This post is also available in Dutch.
You’ve heard of “auditory” and “visual brain areas,” so how does your brain integrate both senses when seeing someone speak? Our evidence suggests the brain does not compartmentalize.
Image courtesy of Pixabay (CC0), modified by Cristiano Micheli.
Have you ever asked yourself why it is so much easier to get hooked watching YouTube videos than reading a book? In a recently published study, we tried to understand why this is by hooking up electrodes to people’s brains to see how the brain integrates two speech modalities: audio and video.
In the study we looked at what areas of the brain become activated when people see others speaking. Scientific experiments often use artificial audio stimuli, very unlike day-to-day spoken interactions, when we know that we do not only use our ears to understand speech but also our eyes. Just think of a party or a noisy urban street when we have to make sense of what a friend is saying: the mouth and other visual cues help fill in the gaps created by the noisy environment.
So, how does the brain fuse these two streams (auditory and visual) into one so that we end up perceiving just one thing, that is, a speaking person? We tried to answer this question by recording activity directly from the brain as participants watched a video of someone talking (Don’t worry: we didn’t cut them up for the study. They were hospital patients and the electrodes were implanted to monitor seizures.)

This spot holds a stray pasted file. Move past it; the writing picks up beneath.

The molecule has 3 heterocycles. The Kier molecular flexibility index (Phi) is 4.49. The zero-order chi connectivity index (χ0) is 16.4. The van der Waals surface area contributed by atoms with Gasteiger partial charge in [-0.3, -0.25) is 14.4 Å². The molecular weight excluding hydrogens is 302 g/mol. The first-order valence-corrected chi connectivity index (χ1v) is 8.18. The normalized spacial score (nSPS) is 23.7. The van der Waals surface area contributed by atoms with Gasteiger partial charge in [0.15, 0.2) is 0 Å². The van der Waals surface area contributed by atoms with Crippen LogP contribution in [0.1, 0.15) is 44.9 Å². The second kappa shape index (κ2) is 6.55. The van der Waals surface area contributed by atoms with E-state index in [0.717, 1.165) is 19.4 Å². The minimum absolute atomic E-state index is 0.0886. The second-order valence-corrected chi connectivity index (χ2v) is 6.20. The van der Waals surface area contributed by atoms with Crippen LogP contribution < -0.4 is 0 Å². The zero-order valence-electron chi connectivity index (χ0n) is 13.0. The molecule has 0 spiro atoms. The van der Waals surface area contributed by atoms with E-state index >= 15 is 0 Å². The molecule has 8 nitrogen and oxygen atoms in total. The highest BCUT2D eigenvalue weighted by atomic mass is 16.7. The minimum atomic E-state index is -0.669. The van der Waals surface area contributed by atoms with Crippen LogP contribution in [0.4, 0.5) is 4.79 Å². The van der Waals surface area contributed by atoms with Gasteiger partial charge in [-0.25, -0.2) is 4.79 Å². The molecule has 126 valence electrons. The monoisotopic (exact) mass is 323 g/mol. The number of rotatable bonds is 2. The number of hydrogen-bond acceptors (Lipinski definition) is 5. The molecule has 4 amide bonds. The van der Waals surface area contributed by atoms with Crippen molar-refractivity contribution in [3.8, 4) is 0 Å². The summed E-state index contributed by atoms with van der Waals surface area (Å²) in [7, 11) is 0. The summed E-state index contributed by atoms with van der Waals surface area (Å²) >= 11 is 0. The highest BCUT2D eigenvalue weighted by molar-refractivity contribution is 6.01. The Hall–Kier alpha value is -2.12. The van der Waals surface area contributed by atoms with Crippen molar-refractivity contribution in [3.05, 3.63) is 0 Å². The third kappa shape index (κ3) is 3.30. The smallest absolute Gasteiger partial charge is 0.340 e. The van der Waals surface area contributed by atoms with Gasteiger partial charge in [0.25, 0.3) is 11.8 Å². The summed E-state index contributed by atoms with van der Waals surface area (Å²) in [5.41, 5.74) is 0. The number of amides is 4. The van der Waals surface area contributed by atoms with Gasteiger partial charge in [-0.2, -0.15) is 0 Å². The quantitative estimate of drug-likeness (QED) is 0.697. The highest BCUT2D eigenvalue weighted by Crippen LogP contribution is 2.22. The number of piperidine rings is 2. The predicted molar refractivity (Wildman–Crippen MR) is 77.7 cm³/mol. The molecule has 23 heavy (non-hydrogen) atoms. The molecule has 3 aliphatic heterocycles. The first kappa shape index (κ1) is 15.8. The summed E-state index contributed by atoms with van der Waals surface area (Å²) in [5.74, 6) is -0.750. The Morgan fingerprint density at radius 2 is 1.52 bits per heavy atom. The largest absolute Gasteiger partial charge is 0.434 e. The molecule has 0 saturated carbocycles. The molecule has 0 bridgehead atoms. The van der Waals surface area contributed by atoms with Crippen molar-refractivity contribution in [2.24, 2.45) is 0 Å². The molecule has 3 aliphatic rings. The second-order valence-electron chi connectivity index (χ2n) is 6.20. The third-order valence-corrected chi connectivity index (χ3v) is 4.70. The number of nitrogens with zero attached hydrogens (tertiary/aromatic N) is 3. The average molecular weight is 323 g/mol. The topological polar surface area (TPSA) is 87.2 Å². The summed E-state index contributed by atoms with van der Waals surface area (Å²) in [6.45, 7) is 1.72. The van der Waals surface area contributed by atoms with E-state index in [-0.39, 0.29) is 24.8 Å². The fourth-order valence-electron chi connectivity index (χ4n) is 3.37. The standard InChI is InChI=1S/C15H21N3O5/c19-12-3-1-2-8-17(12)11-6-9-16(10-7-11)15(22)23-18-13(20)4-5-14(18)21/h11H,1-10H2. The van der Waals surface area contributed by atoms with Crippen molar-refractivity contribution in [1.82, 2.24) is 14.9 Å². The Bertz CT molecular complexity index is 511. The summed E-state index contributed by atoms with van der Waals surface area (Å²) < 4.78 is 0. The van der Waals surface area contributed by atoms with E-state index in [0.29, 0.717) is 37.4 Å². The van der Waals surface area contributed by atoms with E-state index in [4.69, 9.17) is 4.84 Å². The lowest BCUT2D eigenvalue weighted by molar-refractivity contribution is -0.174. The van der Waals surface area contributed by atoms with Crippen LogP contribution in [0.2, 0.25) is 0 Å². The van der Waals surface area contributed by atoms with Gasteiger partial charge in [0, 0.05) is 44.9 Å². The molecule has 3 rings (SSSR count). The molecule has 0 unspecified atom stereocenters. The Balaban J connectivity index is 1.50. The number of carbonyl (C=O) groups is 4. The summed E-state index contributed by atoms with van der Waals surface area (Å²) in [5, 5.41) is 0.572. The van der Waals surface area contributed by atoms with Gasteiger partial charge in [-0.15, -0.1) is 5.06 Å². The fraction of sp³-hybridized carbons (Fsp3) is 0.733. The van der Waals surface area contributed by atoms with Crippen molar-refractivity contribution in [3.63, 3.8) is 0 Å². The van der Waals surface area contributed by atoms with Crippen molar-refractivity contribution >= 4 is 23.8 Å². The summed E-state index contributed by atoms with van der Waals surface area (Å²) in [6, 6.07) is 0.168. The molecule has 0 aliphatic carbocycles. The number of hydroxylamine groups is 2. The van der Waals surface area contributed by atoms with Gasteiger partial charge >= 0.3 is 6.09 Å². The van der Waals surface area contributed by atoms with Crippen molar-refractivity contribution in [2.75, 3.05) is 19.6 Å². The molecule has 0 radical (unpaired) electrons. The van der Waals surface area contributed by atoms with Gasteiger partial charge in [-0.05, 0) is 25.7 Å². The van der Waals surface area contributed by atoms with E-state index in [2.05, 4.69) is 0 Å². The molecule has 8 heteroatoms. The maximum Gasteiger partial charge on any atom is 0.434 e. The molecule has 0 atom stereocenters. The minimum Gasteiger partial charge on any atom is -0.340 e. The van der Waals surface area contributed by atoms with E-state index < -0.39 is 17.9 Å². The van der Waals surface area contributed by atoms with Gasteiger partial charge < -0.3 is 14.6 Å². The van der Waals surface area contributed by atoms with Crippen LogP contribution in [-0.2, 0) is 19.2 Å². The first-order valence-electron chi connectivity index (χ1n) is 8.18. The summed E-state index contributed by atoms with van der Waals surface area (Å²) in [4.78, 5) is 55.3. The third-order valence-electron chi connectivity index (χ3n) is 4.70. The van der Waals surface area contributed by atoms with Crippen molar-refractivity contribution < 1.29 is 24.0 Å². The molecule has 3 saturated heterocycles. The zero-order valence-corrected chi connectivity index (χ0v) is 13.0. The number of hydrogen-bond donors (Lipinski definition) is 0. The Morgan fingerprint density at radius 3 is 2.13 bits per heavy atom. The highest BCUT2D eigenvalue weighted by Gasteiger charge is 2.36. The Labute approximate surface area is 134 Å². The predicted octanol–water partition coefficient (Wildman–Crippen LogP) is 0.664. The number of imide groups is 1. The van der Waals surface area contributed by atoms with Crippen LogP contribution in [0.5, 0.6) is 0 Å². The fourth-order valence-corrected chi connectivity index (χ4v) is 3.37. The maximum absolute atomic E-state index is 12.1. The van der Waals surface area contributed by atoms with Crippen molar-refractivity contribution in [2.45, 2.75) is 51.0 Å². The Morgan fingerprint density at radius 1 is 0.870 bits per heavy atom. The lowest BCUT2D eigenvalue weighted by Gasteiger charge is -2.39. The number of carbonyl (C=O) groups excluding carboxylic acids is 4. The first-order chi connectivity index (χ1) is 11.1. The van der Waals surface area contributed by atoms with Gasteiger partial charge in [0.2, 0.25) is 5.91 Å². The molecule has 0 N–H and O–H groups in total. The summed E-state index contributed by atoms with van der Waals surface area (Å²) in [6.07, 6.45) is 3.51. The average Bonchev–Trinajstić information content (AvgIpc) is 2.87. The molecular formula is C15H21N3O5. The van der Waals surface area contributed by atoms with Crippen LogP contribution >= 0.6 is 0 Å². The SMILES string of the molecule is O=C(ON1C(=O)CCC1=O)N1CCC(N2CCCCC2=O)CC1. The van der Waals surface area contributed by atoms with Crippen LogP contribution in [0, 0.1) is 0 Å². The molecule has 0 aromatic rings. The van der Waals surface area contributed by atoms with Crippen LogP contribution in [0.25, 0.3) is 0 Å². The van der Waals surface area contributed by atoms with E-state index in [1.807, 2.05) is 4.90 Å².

Mouth movements (red) and speech waveforms (blue) are correlated with brain activity to localise the loci of multisensory integration.
Image by Cristiano Micheli.
According to our study, it seems that there is a hub in the brain where information about sound and images come together. This is in the posterior part of the temporal lobe, precisely at the intersection of visual and auditory brain areas. However, things weren’t exactly as we expected: we found that visual stimuli were also represented in temporal areas and audio stimuli in visual areas!
Multifunctional brain areas
Our results question the myth that each sense is processed in a different part of the brain, as used to be commonly thought, and instead support multisensory processing. This also makes sense, right? Why would the brain be divided into compartments? It is simply more efficient for our ‘hardware’ to redirect and duplicate audio and visual streams in many areas of the brain, even if it’s redundant. It’s kind of like when you make several copies of the same file to do different things to each.
So, next time you’re feeling guilty for binge-watching something, take consolation in the fact that the brain evolved to track noisy objects and not to read books. That being said: it wouldn’t hurt you to read every once in a while. You can practice by picking up our paper!
This blog was written by Cristiano Micheli and edited by Mónica Wagner.